By: Shamus Sillar
Whatever sporting endeavour you’re keen to indulge in, Singapore’s likely to offer it. (OK, maybe not nude volleyball.) Some are mainstream; others are less common – like freediving. EX spoke with Bernard Wong of Singapore Freedivers about this breathtaking pursuit.
Freedive Instructor (AIDA International, Apnea Academy, Pure Apnea)
Freedive Competition Judge (Pure Apnea, AIDA)
Underwater Photographer (Freedive)
Sporting Achievements: 1997 SEA Gold Medal (Cycling)
What is freediving?
Freediving is diving without the use of breathing apparatus. It’s a sport where every dive is done with just one breath of air. There are different disciplines in freediving, which are practiced both in the swimming pool and the open ocean.
Is it dangerous?
Like all watersports, there is a certain element of danger. However, the risks can be greatly reduced through education, and employing the proper techniques and safety procedures while freediving.
How long have you been doing it? How did you get interested in it?
Around five years ago, I saw a documentary that showed freedivers diving to these great depths on a single breath of air, and I thought it could be the perfect sport for me: not only for the fun element, but as something to distract me from the stresses of my daily working life. I then managed to convince a few friends to join me on a freediving course. Later I decided to become an instructor so I could share my discovery of this wonderful sport.
How long can you hold your breath for, and how deep can you freedive?
I can hold my breath for over six minutes, and I can dive to about 40 metres.
Where have you done freediving? Are there good spots for it near Singapore?
I freedive mostly in Southeast Asia. Freediving in Singapore can be interesting, especially around the southern islands near Pulau Hantu, although water visibility isn’t the best. I like Cebu and Bali; they have deep waters and the marine life is plentiful.
Do you need scuba diving experience to freedive?
There’s no need for scuba diving experience; the concept of freediving is actually quite different from scuba.
How long do you need to be able to hold your breath for to do freediving?
I would like to say that there is little relation between the length of time you are able to hold your breath and the enjoyment and benefits you get from freediving.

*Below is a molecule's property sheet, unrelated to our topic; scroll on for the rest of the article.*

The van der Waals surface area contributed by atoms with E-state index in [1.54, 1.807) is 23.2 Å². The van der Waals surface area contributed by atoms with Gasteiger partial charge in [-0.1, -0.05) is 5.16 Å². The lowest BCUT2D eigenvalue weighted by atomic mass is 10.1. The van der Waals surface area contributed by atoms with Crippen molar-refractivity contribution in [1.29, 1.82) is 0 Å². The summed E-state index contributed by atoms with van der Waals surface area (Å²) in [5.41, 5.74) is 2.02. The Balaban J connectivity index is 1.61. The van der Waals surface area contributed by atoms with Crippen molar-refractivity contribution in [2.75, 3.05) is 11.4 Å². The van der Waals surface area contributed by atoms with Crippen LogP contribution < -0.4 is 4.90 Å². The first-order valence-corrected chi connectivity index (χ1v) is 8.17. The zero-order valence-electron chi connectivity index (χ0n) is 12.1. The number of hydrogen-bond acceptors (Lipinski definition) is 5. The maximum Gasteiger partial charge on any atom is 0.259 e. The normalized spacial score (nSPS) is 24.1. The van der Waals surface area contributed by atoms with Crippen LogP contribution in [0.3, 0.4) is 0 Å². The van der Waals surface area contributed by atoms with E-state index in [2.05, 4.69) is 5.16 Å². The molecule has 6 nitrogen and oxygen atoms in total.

Tell us a bit about the training sessions, courses and certifications you provide.
Pool sessions usually last two to three hours, and pool disciplines include static, dynamic with fins, and no fins. For open-water training and courses, we travel around Southeast Asia on three- to six-day trips. Our courses and training sessions are customised for freedivers of different abilities, from beginners to those who are training for competition. Singapore Freedivers works with AIDA International, Apnea Academy and Pure Apnea for certifications.
Why would you recommend freediving as a sport?
Freediving brings benefits not only in the form of exercise but also by giving you a better understanding of your body. It’s the only sport where you start from an aerobic state and move to an anaerobic state in a single breath of air. I find that freediving is a good form of cross-training for competitive athletes, and also a great form of relaxation for those who aren’t into sports.
Keen on trying out freediving? Here are four notable quotes that will guide you as you take that plunge into the beautiful unknown:
- “When you hold your breath and slip below the surface, you invoke a magical time of pure consciousness, safety and freedom, released from everyday worries and cares.” – Jacques Mayol, the first freediver to reach 100 metres
- “Freediving is about silence…the silence that comes from within.” – Umberto Pelizzari, former world-record holder
- “The scuba diver dives to look around. The freediver dives to look inside.” – Herbert Nitsch, freediving world-record holder and “the deepest man on earth”
- “It’s a completely different experience from life in the air element. When I’m diving, it feels like I’m being accepted into the ocean.” – William Trubridge, current free immersion world-record holder